IVRPA - Selfoss

edgeI traveled to Iceland week to take part in the International Virtual Reality Photographers’ Association annual meeting. What a great opportunity to learn and expand my craft! I also get to hang out with the world experts in this area of panoramic photography. This pano of Selfoss, Iceland is an example. I sat down with Joosh Nieuwenhuijse, the author of PTGui (the standard program used to stitch together panoramas), drank some Viking Classic beer, and received some great one-on-one coaching on some of my challenges here.
This panorama is composed of 92 separate frames (5 rows: -60,-30, 0, 30, 60; plus a top and a bottom) with 7 brackets (-3eV, -2eV, -1eV, 0eV, 1eV, 2eV, 3 eV) for each frame. This means that this panorama starts out as 644 separate images …
A couple of the challenges I encountered with this pano:
1. The +30 and +60 degree rows were mostly clouds and sky. Since clouds move during the shoot, it is difficult to find control points in these images to use to stitch them together. Joosh showed me how to use the “Align to Grid” feature to overcome this issue. That worked great.
2. You may notice that my panos usually have a round logo in the bottom. I have historically used this technique to cover the hole that results from where my tripod was sitting. This one doesn’t have a hole in the bottom. That’s because Juergen and Markus Matern told me how to shoot the pano to eliminate this hole. I met Juergen and Markus in the Frankfurt airport on the way here. I couldn’t have had better traveling companions.
As you “pan” around this panorama you’ll notice the conference hotel (the dark gray box of a building), a local church, the Olfusa River, and the suspension bridge that is a landmark for this town of Selfoss.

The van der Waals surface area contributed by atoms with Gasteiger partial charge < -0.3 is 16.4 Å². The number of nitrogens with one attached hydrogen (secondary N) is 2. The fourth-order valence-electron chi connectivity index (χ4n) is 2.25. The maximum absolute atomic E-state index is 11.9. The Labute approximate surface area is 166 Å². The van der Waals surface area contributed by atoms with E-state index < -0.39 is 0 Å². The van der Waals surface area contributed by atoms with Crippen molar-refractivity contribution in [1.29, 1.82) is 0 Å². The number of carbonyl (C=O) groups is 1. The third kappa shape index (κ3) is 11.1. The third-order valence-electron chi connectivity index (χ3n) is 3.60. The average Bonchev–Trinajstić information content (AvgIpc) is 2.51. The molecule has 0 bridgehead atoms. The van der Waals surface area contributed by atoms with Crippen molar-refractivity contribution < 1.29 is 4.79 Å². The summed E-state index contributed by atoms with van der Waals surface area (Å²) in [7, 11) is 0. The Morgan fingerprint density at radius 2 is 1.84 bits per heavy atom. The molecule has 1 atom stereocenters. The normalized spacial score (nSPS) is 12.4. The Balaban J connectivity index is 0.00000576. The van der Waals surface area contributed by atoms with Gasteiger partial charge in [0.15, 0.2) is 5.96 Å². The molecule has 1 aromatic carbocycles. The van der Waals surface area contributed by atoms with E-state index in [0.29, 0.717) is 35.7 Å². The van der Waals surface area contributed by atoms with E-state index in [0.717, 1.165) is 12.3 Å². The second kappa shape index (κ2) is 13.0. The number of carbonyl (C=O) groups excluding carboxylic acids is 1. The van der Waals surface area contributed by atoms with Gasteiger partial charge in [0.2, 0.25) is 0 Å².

Bealer Home Theatre

edgeI just visited a fantastic home theatre installation by one of my colleagues. This construction was a long time in the making, and is really fantastic. Now only does it look great, it sounds fantastic as well. Click the image (or this link) to see the entire room.
And … if you’re interested in something like this in your home, drop me a note and I’ll put you in touch with the builder. He’s considering consulting on projects like this or even doing complete buildouts.

Red Square

edgeMy first visit to Russia was to Moscow. The day was cool and overcast and the city comes across as gray and muted. I didn’t have much time, just one evening in the city, so after dinner I took a cab ride to Red Square. Wow, I’m glad I did! Red Square is a very colorful, cheerful venue. A real contrast to my initial impression of Russia.

Click on the image above to view a 360 panorama of Red Square. A few static images are here.

Calvary Lutheran Panorama

edgeNot far from the Quad Cities, in Illinois, there is a very nice community called New Windsor. While New Windsor is famous in our area as the host of the “Biggest Little Rodeo” … it should also be known as one of the nicest “country” church around. You don’t need directions to get to Calvary Lutheran as it is a very prominent landmark in New Windsor that would be difficult to miss. This is the church home to a few of my friends and colleagues and in particular Eric Young asked me to do a 360 Panorama of the sanctuary. Here’s my attempt.